The Switching Saga, Part 2

A while ago I wrote about my attempt to find a KVM-style switch that could handle switching all my USB devices and my 2 monitors between my PC (outputting HDMI + DisplayPort) and my work laptop (connected only via USB-C), and how I eventually found a device that I liked.

I also wrote about an annoying display glitch that came up in conjunction with this switching setup that I’d created (but only with my new, bigger monitors, for reasons that still aren’t clear).

This was all more or less settled – the switching was working (most of the time – every once in a blue moon I’d have trouble) and the display glitch was manageable… until just the other day, when one of my bunnies (I’m not sure which one) took a tiny little nibble on the cable to the remote button for the KVM.

This little nibble was just enough to cut the tiny wires inside the cable such that the button no longer worked reliably, effectively making it impossible for me to switch back to my PC1. Thanks, buns!

So, now I had a reason to find a new KVM – and, coincidentally, in the meantime I’d stumbled across some other, possibly better options. So now seemed like the time to give one of them a try.

The device I ended up going with is called the iDock C10, from a company called AV Access. It was a little bit pricier than the Anker switch I’d gotten before, but not by much, and it offered some features that made it very appealing to me.

Front & rear diagram of iDock C10 showing with labels all the various ports

On the face of it, the iDock C10 does all of the same core things the Anker 553 did – it connects to a laptop via USB-C and a computer using USB and HDMI + DisplayPort, and supports 2 monitors. However, there are a couple of major differences:

  1. The iDock C10 outputs via HDMI to both monitors – unlike the Anker switch, which acted as a passthrough when switched to the PC and thus had the same HDMI + DisplayPort outputs as it did inputs. This potentially meant that the weird display glitch I’d had with my monitor that was connected over DisplayPort might not be an issue.
  2. The iDock C10 has EDID emulation – which means that instead of each computer having the displays disconnected when you switch, it effectively “pretends” that the monitors are still connected to each computer (even when they aren’t active). This means each computer doesn’t have to re-configure the displays every time you switch.

Both of these differences were important to me, because 1 would potentially solve my display glitch, and 2 would make it easier when switching between computers (no more icons re-arranging or windows re-sizing).

The iDock C10 has some other nice features as well which the Anker 553 lacked – things like a gigabit Ethernet port (though this only feeds into the laptop), Toslink optical audio out, and an SD-card reader slot. While I don’t use the first two, the last one is actually handy for me – it saves me from having to use a dongle when I download photos from my camera.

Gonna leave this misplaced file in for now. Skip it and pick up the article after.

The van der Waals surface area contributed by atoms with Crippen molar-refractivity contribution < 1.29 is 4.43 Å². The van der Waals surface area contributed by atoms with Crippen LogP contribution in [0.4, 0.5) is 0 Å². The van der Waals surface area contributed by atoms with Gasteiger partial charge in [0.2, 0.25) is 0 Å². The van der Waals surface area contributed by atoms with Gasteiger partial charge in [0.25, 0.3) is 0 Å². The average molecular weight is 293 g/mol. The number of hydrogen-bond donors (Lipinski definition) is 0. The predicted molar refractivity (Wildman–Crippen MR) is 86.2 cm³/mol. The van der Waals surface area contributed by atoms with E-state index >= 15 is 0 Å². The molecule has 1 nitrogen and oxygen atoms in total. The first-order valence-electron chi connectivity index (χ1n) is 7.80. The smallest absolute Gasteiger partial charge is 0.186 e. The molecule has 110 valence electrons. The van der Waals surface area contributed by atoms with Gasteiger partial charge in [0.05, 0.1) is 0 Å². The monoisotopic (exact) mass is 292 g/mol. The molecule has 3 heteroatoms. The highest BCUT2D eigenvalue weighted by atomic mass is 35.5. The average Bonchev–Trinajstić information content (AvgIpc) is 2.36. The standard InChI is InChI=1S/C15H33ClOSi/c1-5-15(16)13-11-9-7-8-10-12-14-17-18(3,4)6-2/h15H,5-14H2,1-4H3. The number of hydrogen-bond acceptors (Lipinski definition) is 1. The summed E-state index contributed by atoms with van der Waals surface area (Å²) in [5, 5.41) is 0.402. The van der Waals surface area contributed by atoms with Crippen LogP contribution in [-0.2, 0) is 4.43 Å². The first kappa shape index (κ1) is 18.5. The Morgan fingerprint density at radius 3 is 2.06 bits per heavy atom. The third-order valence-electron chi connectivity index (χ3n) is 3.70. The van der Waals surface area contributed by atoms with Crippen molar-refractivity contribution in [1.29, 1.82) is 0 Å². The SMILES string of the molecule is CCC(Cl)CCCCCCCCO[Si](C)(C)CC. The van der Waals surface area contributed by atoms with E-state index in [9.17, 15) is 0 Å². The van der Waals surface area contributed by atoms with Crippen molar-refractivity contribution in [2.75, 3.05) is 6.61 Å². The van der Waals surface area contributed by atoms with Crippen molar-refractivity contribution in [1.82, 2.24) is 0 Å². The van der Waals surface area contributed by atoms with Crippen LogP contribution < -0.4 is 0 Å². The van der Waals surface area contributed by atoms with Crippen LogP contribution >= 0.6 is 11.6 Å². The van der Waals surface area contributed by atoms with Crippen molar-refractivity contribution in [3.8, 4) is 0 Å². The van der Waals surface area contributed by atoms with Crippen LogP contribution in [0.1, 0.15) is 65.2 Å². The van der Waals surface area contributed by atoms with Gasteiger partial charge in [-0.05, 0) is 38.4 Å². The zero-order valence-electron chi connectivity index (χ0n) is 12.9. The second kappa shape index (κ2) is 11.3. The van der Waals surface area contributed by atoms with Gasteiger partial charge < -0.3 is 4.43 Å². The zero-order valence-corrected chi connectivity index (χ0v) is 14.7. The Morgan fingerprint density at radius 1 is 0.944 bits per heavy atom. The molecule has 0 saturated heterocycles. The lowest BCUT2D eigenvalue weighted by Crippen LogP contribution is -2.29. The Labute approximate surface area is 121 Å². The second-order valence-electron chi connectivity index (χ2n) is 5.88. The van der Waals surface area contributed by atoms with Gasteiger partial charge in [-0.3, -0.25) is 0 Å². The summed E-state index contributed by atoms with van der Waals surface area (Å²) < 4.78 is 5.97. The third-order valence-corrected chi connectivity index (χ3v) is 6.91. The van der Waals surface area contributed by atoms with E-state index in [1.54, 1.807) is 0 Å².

The one thing the iDock C10 lacks which the Anker 553 had is the remote button for switching. I think the intended use case is to have the iDock C10 on your desk, but I wanted to keep my clean minimal-cables desk, so I kept it mounted under my desk. I did move the mounting point over to the side of my desk, however, so I could reach the button without too much trouble – it is almost in the same place as where I had the remote switch, so it’s not too bad – though I did have to extend a few cables to make them reach the new mounting location.

I’ve had the iDock C10 for a few days now, and I am happy to report that it has resolved all of the issues I had previously:

  • When I wake up my desktop from idle, both monitors come back to life without issue – no more having the DisplayPort monitor not wake up most of the time (because it is technically not connected via DP anymore – it is connected to the iDock C10 via HDMI).
  • I’ve not had any issues with my computer or laptop not switching all the inputs – the displays switch without issue and all the USB devices switch without trouble as well. It seems to handle this switching much better – the Anker used to very rarely have trouble, I think due to the fact that both of my monitors have USB hubs in them.
  • When switching back and forth between computers, my desktop stays exactly as it was – no more windows getting resized, no more background images getting confused which monitor they should be on – it all just works as you’d expect it to.

So, overall I’m quite happy with this device, and I finally feel like I have the perfect switching setup. I do need to tidy up some cables under my desk – I was in a bit of a hurry to get it all re-connected – but other than that, it seems to be working just as it should.

That said, I am a little frustrated that it took this much effort to get it working – what with the limited information on things like DisplayPort alt modes, Single-Stream Transport (SST) vs Multi-Stream Transport (MST), USB hubs and switches, and the compatibility issues that arise from all of this are poorly documented and maddeningly confusing. But… at least I got it working, and hopefully this helps someone else who might be in the same situation.

  1. As it turns out, there was actually another button on the KVM box itself, which I had forgotten about and didn’t notice because of where I’d mounted it under my desk. So strictly speaking I didn’t need to buy a new KVM, but in the end it all worked out for the best, so… ↩︎

By Keith Survell

Geek, professional programmer, amateur photographer, crazy rabbit guy, only slightly obsessed with cute things.

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